Wednesday, August 19, 2009


Originally uploaded by Pete Mandik
I made this on my iPhone using the Brushes app.

Tuesday, August 18, 2009

A Massive Art Dump

I've just uploaded a couple of flickr sets of my artwork. One set contains stuff I've done on an iphone, especially using the excellent Brushes app. The other contains stuff I've done in mostly non-digital media.

Links to the flickr sets:

My Electronic Elsewheres

On Twitter:

On FriendFeed:

Google Reader Shared Items:

Thursday, August 13, 2009

Slate article on the neural distinction between wanting and liking

This recent article in Slate seems damn appropriate for all ye nerds reading Infinite Jest this summer.

Seeking: How the brain hard-wires us to love Google, Twitter, and texting. And why that's dangerous. By Emily Yoffe

Juicy excerpts:

[Olds] eventually discovered that if the probe was put in the brain's lateral hypothalamus and the rats were allowed to press a lever and stimulate their own electrodes, they would press until they collapsed.

Olds, and everyone else, assumed he'd found the brain's pleasure center (some scientists still think so). Later experiments done on humans confirmed that people will neglect almost everything—their personal hygiene, their family commitments—in order to keep getting that buzz.

But to Washington State University neuroscientist Jaak Panksepp, this supposed pleasure center didn't look very much like it was producing pleasure. Those self-stimulating rats, and later those humans, did not exhibit the euphoric satisfaction of creatures eating Double Stuf Oreos or repeatedly having orgasms. The animals, he writes in Affective Neuroscience: The Foundations of Human and Animal Emotions, were "excessively excited, even crazed." The rats were in a constant state of sniffing and foraging. Some of the human subjects described feeling sexually aroused but didn't experience climax. Mammals stimulating the lateral hypothalamus seem to be caught in a loop, Panksepp writes, "where each stimulation evoked a reinvigorated search strategy" (and Panksepp wasn't referring to Bing).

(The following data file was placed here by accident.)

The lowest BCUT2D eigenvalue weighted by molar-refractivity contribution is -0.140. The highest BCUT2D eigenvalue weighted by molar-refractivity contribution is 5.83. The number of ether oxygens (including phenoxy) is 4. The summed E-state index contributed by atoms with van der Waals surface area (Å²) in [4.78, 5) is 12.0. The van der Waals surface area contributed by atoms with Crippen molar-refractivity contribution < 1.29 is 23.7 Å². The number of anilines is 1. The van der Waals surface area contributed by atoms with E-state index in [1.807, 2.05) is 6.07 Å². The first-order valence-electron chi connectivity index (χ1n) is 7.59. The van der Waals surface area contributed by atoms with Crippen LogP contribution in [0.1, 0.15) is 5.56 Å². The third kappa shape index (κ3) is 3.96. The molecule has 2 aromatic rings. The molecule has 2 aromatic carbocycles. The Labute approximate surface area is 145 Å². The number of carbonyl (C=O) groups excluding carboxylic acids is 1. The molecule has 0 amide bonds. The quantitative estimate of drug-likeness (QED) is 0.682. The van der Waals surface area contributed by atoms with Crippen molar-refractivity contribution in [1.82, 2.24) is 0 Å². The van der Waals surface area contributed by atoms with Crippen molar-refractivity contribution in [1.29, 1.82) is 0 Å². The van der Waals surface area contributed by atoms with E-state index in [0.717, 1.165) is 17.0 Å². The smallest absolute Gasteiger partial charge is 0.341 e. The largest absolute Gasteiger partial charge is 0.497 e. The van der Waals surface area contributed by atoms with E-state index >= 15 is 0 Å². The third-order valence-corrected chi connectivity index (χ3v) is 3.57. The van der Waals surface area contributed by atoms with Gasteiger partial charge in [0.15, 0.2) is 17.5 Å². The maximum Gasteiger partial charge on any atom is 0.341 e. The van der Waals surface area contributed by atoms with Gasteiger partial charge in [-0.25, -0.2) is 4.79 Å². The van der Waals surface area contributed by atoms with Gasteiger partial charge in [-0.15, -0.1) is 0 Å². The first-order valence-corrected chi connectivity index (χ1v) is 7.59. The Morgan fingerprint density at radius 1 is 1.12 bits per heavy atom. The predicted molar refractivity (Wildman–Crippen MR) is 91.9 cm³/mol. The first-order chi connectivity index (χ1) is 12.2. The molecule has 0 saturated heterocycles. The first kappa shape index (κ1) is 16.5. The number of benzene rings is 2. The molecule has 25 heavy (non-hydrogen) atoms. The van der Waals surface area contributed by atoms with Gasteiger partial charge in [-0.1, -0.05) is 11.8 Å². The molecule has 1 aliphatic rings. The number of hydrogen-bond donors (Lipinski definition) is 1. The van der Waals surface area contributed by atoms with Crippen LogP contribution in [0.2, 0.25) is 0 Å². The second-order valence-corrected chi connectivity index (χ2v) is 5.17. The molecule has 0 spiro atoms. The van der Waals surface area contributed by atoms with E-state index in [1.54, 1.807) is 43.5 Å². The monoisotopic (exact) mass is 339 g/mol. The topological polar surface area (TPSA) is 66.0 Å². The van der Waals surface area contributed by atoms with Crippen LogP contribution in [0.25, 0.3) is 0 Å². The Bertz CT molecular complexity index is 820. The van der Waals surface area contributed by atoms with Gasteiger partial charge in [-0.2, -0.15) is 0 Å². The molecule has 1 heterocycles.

University of Michigan professor of psychology Kent Berridge has spent more than two decades figuring out how the brain experiences pleasure. Like Panksepp, he, too, has come to the conclusion that what James Olds' rats were stimulating was not their reward center. In a series of experiments, he and other researchers have been able to tease apart that the mammalian brain has separate systems for what Berridge calls wanting and liking.

Wanting is Berridge's equivalent for Panksepp's seeking system. It is the liking system that Berridge believes is the brain's reward center. When we experience pleasure, it is our own opioid system, rather than our dopamine system, that is being stimulated. This is why the opiate drugs induce a kind of blissful stupor so different from the animating effect of cocaine and amphetamines. Wanting and liking are complementary. The former catalyzes us to action; the latter brings us to a satisfied pause. Seeking needs to be turned off, if even for a little while, so that the system does not run in an endless loop. When we get the object of our desire (be it a Twinkie or a sexual partner), we engage in consummatory acts that Panksepp says reduce arousal in the brain and temporarily, at least, inhibit our urge to seek.

NDPR Radu J. Bogdan, Predicative Minds: The Social Ontogeny of Propositional Thinking

NDPR Radu J. Bogdan, Predicative Minds: The Social Ontogeny of Propositional Thinking

Notre Dame Philosophical Reviews

2009-08-16 : View this Review Online : View Other NDPR Reviews

Radu J. Bogdan, Predicative Minds: The Social Ontogeny of Propositional Thinking, MIT Press, 2009, 156pp., $25.00 (hbk), ISBN 9780262026369.

Reviewed by Dan Ryder, University of British Columbia (Okanagan)

Monday, August 10, 2009

My book has a tree on it

Continuum Books has some product info up on my forthcoming book, Key Terms in Philosophy of Mind [link]. This is the first I'm seeing of the book cover. Hmm! It's got a tree on it, which, I presume, is the tree of the mind, or something. Also, the pink spot of consciousness hovers above the tree, perhaps loaded with extra qualia? I'm too excited to be totally sure. See for yourselves.